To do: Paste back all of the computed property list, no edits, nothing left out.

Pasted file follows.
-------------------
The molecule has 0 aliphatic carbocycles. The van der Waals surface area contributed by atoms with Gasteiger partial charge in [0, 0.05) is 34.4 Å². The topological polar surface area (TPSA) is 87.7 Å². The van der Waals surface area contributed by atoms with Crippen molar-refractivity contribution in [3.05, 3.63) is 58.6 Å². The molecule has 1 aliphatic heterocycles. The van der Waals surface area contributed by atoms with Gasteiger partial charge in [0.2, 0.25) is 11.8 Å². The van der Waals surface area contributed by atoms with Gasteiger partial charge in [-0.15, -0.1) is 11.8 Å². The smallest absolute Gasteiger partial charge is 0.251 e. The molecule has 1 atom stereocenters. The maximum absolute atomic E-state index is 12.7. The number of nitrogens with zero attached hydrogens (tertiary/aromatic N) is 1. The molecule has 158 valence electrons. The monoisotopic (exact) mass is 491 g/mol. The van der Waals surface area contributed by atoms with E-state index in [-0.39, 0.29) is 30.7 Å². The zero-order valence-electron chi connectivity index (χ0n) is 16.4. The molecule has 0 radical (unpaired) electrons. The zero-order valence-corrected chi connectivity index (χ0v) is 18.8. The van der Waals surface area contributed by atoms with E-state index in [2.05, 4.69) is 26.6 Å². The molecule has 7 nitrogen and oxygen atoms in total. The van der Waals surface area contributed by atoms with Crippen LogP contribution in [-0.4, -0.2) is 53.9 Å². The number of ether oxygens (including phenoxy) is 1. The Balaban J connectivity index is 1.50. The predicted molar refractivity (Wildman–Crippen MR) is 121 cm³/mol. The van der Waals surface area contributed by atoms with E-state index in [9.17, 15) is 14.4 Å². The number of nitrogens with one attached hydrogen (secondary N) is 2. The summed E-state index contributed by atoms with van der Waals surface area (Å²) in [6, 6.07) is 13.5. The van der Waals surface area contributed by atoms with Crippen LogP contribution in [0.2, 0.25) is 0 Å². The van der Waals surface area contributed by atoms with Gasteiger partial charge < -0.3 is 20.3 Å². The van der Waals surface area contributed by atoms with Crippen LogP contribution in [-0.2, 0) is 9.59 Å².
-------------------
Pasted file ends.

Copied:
The molecule has 0 aliphatic carbocycles. The van der Waals surface area contributed by atoms with Gasteiger partial charge in [0, 0.05) is 34.4 Å². The topological polar surface area (TPSA) is 87.7 Å². The van der Waals surface area contributed by atoms with Crippen molar-refractivity contribution in [3.05, 3.63) is 58.6 Å². The molecule has 1 aliphatic heterocycles. The van der Waals surface area contributed by atoms with Gasteiger partial charge in [0.2, 0.25) is 11.8 Å². The van der Waals surface area contributed by atoms with Gasteiger partial charge in [-0.15, -0.1) is 11.8 Å². The smallest absolute Gasteiger partial charge is 0.251 e. The molecule has 1 atom stereocenters. The maximum absolute atomic E-state index is 12.7. The number of nitrogens with zero attached hydrogens (tertiary/aromatic N) is 1. The molecule has 158 valence electrons. The monoisotopic (exact) mass is 491 g/mol. The van der Waals surface area contributed by atoms with E-state index in [-0.39, 0.29) is 30.7 Å². The zero-order valence-electron chi connectivity index (χ0n) is 16.4. The molecule has 0 radical (unpaired) electrons. The zero-order valence-corrected chi connectivity index (χ0v) is 18.8. The van der Waals surface area contributed by atoms with E-state index in [2.05, 4.69) is 26.6 Å². The molecule has 7 nitrogen and oxygen atoms in total. The van der Waals surface area contributed by atoms with Crippen LogP contribution in [-0.4, -0.2) is 53.9 Å². The number of ether oxygens (including phenoxy) is 1. The Balaban J connectivity index is 1.50. The predicted molar refractivity (Wildman–Crippen MR) is 121 cm³/mol. The van der Waals surface area contributed by atoms with E-state index in [9.17, 15) is 14.4 Å². The number of nitrogens with one attached hydrogen (secondary N) is 2. The summed E-state index contributed by atoms with van der Waals surface area (Å²) in [6, 6.07) is 13.5. The van der Waals surface area contributed by atoms with Crippen LogP contribution in [0.2, 0.25) is 0 Å². The van der Waals surface area contributed by atoms with Gasteiger partial charge < -0.3 is 20.3 Å². The van der Waals surface area contributed by atoms with Crippen LogP contribution in [-0.2, 0) is 9.59 Å².